Monday, February 16, 2009

Fr. Matthias's homily for the 6th Sunday of Ordinary Time

6th Sunday in Ordinary Time, Feb 15, 2009 (OLG)

Readings: Lev 13:1-2,44-46; 1 Cor 10;31-11:1; Mk 1:40-45

1. We live in a country today that has become obsessed with health, disease and medical issues—probably more than any other country in human history. It’s almost like "staying healthy" is equal to being on the way to salvation—indeed, it IS salvation. Our whole communal mind-set is shaped by medical issues. But actually the image of "being healthy" is not just about feeling good; it’s also about looking good and being able to achieve a lot and enjoy many things. And sometimes staying healthy and seeing the doctor is just about receiving the attention we crave.

2. Recently there has been some disturbing news about "public health issues." Namely, that drug companies have spent big, big money to raise public awareness about particular diseases and the drugs needed to control them....when in fact there may not even be a disease at all. In my reading this past week I’ve learned a new phrase, "disease mongering." Disease mongering is the devious attempt to raise public awareness of some potential disease or illness precisely to encourage people to buy specific drugs that would control or alleviate that illness....when, in fact, there may not be any illness at all or that it’s not nearly as widespread as the medical companies would like people to think. Disease mongering is part of the general "medicalizing of life" that is a part of our current American culture.

3. There’s also a lot about disease, sickness and healing in the bible, but not much about the medical profession. Two of our readings today are about disease and healing. The first reading from the book of Leviticus concerns leprosy. (We should be aware that "leprosy" in the bible is not the same as the modern disease we know as leprosy. Biblical "leprosy" is a generic term that covers a wide variety of skin afflictions, many of which could be healed over time.) Our passage today is about how the priests are to determine leprosy and how the afflicted one should ritually separate himself or herself from the rest of the community. But, notice, there isn’t any judgment about one who develops leprosy; it just happens to some people. You deal with it as best you can. Period. The gospel passage shows Jesus healing a leper who asks him for a cure. And Jesus cures him. Perhaps the most remarkable aspect of the story is Jesus reaching out and touching the man (which technically made Jesus impure). It shows that the sick are not to be ostracized from the community, but cared for. And sometimes they are healed.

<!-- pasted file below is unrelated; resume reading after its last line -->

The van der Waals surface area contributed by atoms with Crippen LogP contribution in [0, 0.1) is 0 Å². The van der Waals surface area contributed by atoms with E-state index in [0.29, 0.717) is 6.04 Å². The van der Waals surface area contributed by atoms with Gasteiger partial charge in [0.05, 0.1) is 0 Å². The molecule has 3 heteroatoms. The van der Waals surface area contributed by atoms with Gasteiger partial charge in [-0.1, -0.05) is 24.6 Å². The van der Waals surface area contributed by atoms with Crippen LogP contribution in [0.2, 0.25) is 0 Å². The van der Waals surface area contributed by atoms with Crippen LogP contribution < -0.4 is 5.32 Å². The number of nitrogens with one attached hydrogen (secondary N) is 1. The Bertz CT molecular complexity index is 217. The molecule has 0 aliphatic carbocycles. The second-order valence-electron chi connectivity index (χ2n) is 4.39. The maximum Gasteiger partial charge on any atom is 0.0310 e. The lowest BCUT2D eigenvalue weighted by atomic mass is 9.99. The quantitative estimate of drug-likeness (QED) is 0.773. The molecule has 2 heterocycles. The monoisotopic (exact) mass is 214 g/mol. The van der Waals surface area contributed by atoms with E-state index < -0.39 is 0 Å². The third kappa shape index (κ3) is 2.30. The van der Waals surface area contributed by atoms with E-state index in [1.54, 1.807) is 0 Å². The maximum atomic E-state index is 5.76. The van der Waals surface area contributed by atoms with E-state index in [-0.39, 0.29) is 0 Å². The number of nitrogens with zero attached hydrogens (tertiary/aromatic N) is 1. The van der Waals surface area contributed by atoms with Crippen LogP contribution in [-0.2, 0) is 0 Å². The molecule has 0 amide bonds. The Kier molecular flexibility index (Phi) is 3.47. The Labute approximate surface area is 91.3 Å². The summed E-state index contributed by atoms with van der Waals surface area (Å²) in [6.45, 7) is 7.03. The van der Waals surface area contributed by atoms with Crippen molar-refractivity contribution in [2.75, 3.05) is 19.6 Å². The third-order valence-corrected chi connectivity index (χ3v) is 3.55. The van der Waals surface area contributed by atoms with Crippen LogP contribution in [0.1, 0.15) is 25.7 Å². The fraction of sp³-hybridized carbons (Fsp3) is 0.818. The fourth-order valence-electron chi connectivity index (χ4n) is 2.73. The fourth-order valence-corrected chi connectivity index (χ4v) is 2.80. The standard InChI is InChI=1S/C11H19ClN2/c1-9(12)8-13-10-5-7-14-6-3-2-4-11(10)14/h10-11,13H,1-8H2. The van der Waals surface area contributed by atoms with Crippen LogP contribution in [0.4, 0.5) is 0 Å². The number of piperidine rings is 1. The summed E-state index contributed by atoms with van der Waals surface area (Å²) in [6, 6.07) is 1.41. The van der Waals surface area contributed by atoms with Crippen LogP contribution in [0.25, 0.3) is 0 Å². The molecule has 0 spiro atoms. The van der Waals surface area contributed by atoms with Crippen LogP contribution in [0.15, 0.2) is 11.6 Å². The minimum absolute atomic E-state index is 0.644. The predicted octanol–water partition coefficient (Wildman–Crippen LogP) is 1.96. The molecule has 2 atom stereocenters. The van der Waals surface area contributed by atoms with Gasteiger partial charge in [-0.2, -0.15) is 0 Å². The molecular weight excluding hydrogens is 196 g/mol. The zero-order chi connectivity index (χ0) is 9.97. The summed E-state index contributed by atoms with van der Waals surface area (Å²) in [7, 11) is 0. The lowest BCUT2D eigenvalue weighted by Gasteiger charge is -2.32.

4. Perhaps the key that unites both of these texts can be found in that short second reading from 1st Corinthians where Paul asserts: "Whatever you do, do everything for the glory of God." So, if you get sick, you accept it as part of God’s plan and deal with it as best you can. Don’t be making any judgments about "why" this happened. Here’s where we need a good dose of that spiritual humility that I spoke about last Sunday. No, we just give glory to God. And when someone does receive healing, the same action follows: give glory to God.

5. I think one of the most remarkable examples of that is the famous Jewish prayer, the Kaddish. This prayer is the only one you pray when someone close to you dies. I’d like to read it: "Let the glory of God be extolled, let His great name be hallowed, in the world whose creation He willed. May His Kingdom soon prevail in our own day, our own lives, and the life of all Israel. Let the name of the Holy One, blessed be He, be glorified, exalted and honored, though He is beyond all the praises, songs and adoration we can utter. For us and for all Israel, may the blessing of peace and the promise of life come true. May he who causes peace to reign in the high heavens, let peace descend on us, on all Israel, and on the whole world. And let us say: Amen." Remarkable! There is no mention that anyone has died. There is no mention of any grief or sorrow. Only the praise of God. As Paul says, "do everything for the glory of God."

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